This Love Saves Lives: Community and Callaloo at Oxford University
On November 22, 2016, two weeks after Election Day, I returned to Oxford, England, for the first time in two decades since my year as a post-grad student. New York City felt like both safety and danger and I wanted a few days outside of everything Donald Trump, even if the escape was to one of the greatest sites of Western European truth-making, an operation that for centuries kept my kind at the bottom of every pyramid-even if we were the ones building them. There is always a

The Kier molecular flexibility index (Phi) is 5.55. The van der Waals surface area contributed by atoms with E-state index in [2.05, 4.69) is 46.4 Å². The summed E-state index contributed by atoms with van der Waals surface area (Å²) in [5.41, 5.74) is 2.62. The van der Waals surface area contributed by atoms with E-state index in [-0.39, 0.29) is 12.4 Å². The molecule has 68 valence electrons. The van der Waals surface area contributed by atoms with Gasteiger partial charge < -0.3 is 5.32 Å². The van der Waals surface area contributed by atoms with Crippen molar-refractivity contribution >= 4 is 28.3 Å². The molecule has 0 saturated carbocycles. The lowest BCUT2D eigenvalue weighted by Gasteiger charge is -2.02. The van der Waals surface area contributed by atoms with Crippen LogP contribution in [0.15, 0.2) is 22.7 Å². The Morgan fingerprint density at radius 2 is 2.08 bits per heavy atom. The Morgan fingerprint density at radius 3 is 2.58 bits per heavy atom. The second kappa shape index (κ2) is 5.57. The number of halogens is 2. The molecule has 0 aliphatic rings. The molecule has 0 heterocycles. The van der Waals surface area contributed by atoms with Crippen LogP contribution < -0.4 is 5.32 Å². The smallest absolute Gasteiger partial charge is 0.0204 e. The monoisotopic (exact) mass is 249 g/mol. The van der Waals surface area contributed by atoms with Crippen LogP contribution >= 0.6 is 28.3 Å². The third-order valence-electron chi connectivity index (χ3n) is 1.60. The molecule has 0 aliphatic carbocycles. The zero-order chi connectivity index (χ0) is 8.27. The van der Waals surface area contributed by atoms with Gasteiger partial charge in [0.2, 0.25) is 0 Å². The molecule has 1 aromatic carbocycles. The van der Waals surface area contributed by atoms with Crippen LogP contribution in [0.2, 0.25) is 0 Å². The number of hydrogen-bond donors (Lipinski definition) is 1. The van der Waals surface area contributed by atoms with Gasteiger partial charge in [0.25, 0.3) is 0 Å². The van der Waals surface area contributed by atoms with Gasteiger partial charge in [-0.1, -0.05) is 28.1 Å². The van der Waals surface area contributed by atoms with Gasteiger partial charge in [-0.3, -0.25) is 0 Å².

... a behind-fortress-walls feeling when I visit Oxford. A literal one, of course, for so many colleges are small castles, but also the felt sense of having scaled walls created specifically to keep us out. My traveling friend Holly, a 5'2" woman of Italian extraction, kept finding her space invaded by boisterous groups of young English men in sweaters and tweed. This is their natural habitat, I told her, as if that were an excuse for not seeing her on the sidewalk, or for swamping her space at a café. Though I was struck that the only things that still looked the same to me after twenty years were the yellowstone colleges, and the looks of the landed gentry youth. Yet inside our host castle, I found respite. Pembroke College hosted our assembly of Black writers, poets, and scholars gathered to celebrate Callaloo, the journal of African diaspora arts and letters. We suffered shellshock from the election results but we had each other, and created fellowship through panels, readings, dinners, and drinks. No matter the history of Oxford and its Black intellectuals, no matter the chilliness inside the conference auditorium that pushed some to use coats as blankets, the gathering itself warmed me, reminded me, as Prof. Robert Reid-Pharr said, that we've been in bad political straits before, that this is the time for writers to live with our fear and still speak out. But the fear is no joke. Poet Vievee Francis articulated a primal fear during the Creative Writing Workshop panel. Francis, who has co-led the annual Callaloo Creative Writing Workshop with Pulitizer Prize winner Greg Pardlo for several years now, outlined the conventions that distinguished their poetry workshops. At one point she said the teachers would not "discourage individuals if they chose to write about roses on the trellis," that "the individual is not a threat to the collective." Threat. Yes. God. Francis wasn't talking about the outside world, per se, but when aren't we Black people resisting these constant efforts to categorize our beings as dangerous? There is that question for Black people, always. And the intensity of our pushback since Trayvon Martin's murder-in the streets, in our arts, ending missives with those three simple words #BlackLivesMatter, three words that threaten those who feel they have something to lose when our full humanity is acknowledged.